Knowledge of LIS subject matter: Readers will possess considerable knowledge about LIS topics and subjects, with many readers knowledgeable about the inner workings of academic libraries. However, specialized jargon should be avoided or explained, in order to appeal to a wide range of librarians.

Conclusion: Analysis of reader characteristics and their potential impact on authors

ULJ is a scholarly journal that publishes theoretical, practical, and heavily researched articles. Readers are from academic, public, school, and special libraries serving urban and diverse populations. Topics including services to immigrants, services to students, affordability and open educational resources, libraries as community spaces, advocacy, and the urban library setting are all suitable.

Last updated: March 23, 2018


References

Show 16 footnotes

  1. “About This Journal,” Urban Library Journal, accessed March 23, 2018, https://academicworks.cuny.edu/ulj/about.html.
  2. “Publications,” lacuny.org, accessed March 23, 2018, https://lacuny.org/Publications.
  3. “About This Journal.”
  4. CUNY Academic Works, accessed March 23, 2018, https://academicworks.cuny.edu/.
  5. “About This Journal.”
  6. “About This Journal.”
  7. “About This Journal.”
  8. For example, Urban Library Journal 23, no. 2 (2017), https://academicworks.cuny.edu/ulj/vol23/iss2/.
  9. “About This Journal.”
  10. “Author Guidelines,” Urban Library Journal, accessed March 23, 2018, https://academicworks.cuny.edu/ulj/author_guidelines.html.
  11. “About This Journal.”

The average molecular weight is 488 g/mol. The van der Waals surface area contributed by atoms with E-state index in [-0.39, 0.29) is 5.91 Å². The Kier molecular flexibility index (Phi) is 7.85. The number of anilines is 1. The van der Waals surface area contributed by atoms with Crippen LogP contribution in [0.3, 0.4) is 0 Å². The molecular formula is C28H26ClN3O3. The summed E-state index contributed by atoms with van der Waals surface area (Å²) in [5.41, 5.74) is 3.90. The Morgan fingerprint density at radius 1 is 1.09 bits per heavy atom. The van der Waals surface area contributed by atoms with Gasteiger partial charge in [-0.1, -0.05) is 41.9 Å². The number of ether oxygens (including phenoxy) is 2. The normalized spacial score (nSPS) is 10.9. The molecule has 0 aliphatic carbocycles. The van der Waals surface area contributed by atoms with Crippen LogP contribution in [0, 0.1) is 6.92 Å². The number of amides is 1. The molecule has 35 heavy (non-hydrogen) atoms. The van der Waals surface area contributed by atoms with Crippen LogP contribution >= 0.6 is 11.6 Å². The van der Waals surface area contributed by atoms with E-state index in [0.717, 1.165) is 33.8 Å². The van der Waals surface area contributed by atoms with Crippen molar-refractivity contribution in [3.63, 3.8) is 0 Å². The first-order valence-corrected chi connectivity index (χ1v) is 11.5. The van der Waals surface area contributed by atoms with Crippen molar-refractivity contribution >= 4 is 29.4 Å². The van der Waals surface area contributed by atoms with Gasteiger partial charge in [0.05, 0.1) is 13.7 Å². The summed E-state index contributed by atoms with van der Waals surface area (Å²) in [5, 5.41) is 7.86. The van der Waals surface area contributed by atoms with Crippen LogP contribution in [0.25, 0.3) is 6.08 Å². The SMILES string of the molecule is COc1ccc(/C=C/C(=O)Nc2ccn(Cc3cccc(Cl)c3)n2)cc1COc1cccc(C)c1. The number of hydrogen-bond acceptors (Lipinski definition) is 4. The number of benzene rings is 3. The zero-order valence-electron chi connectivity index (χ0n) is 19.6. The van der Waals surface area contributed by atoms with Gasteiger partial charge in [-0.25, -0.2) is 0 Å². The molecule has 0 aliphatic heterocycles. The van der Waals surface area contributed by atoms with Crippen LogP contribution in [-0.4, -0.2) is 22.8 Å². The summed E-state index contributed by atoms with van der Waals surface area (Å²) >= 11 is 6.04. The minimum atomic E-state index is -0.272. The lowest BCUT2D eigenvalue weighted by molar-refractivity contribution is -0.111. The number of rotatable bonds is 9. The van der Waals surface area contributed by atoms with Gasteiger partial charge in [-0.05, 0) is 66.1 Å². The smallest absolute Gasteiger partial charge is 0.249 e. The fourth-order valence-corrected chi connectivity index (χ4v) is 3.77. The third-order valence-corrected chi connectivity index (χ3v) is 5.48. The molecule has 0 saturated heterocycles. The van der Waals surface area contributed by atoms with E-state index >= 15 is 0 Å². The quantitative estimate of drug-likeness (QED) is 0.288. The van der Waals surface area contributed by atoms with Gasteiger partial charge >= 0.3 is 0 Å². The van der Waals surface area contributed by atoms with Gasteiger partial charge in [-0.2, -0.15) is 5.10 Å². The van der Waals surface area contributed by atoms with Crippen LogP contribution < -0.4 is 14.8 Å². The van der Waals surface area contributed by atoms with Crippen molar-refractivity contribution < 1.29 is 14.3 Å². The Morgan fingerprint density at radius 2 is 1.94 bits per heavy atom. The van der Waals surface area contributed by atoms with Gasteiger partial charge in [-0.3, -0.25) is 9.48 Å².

12. “Most Popular Papers,” Urban Library Journal, accessed March 23, 2018, https://academicworks.cuny.edu/ulj/topdownloads.html.
  13. “Submit Article,” Urban Library Journal, accessed March 23, 2018, https://academicworks.cuny.edu/cgi/login.cgi?return_to=https%3A%2F%2Facademicworks.cuny.edu%2Fcgi%2Fsubmit.cgi%3Fcontext%3Dulj&context=ulj.
  14. “Author Guidelines.”
  15. “Paid Members,” lacuny.org, accessed March 23, 2018, https://lacuny.org/Paid-Members.
  16. “Join Us,” lacuny.org, accessed March 23, 2018, https://lacuny.org/Membership.
Continue Reading

Reference & User Services Quarterly (RUSQ)

 

Publication analysis


About the publication

Title: Reference & User Services Quarterly (RUSQ)

ISSN: 1094-9054

Website: https://journals.ala.org/index.php/rusq

Purpose, objective, or mission: Reference & User Services Quarterly (RUSQ) “is the official journal of the Reference and User Services Association of the American Library Association. Its purpose is to disseminate information of interest to reference librarians, information specialists, and other professionals involved in user-oriented library services.”1

Target audience: Reference librarians, information specialists, students, and information professionals worldwide, as well as members of the Reference and User Services Association.

Publisher: American Library Association.2

Peer reviewed? Yes, double-blind peer review.3

Type: LIS scholarly journal.

Medium: Online, open access to all issues.4

Content: RUSQ disseminates information in areas of interest to librarians, including “reference services, collection development, reader’s advisory, resource sharing, technology for reference and user services, and other aspects of user services.”5 Further, “through its many columns, reports, and reviews the journal also publishes an array of useful professional information.”6 Regular columns include From the President of RUSA, For Your Enrichment, Information Literacy and Instruction, Management, Amplify Your Impact, Readers’ Advisory, The Alert Collector, and A Reference for That.

Frequency of publication: Quarterly.

About the publication’s submission guidelines

Location of submission guidelines: Submissions.